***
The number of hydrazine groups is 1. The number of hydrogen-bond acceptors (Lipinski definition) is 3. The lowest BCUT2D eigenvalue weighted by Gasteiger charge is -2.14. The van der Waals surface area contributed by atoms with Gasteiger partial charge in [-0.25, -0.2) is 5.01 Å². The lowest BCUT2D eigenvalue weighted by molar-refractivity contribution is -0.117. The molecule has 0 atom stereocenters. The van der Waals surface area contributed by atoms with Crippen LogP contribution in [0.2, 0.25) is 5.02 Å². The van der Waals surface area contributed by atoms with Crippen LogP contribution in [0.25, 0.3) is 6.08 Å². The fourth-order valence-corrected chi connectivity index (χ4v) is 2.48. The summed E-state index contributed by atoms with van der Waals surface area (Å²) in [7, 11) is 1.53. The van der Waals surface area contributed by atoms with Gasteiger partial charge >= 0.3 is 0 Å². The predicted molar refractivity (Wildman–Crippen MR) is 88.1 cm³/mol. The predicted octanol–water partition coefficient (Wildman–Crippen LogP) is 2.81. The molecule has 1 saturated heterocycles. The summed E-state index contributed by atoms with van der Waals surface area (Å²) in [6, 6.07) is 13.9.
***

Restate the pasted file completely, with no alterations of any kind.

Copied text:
The number of hydrazine groups is 1. The number of hydrogen-bond acceptors (Lipinski definition) is 3. The lowest BCUT2D eigenvalue weighted by Gasteiger charge is -2.14. The van der Waals surface area contributed by atoms with Gasteiger partial charge in [-0.25, -0.2) is 5.01 Å². The lowest BCUT2D eigenvalue weighted by molar-refractivity contribution is -0.117. The molecule has 0 atom stereocenters. The van der Waals surface area contributed by atoms with Crippen LogP contribution in [0.2, 0.25) is 5.02 Å². The van der Waals surface area contributed by atoms with Crippen LogP contribution in [0.25, 0.3) is 6.08 Å². The fourth-order valence-corrected chi connectivity index (χ4v) is 2.48. The summed E-state index contributed by atoms with van der Waals surface area (Å²) in [7, 11) is 1.53. The van der Waals surface area contributed by atoms with Gasteiger partial charge >= 0.3 is 0 Å². The predicted molar refractivity (Wildman–Crippen MR) is 88.1 cm³/mol. The predicted octanol–water partition coefficient (Wildman–Crippen LogP) is 2.81. The molecule has 1 saturated heterocycles. The summed E-state index contributed by atoms with van der Waals surface area (Å²) in [6, 6.07) is 13.9.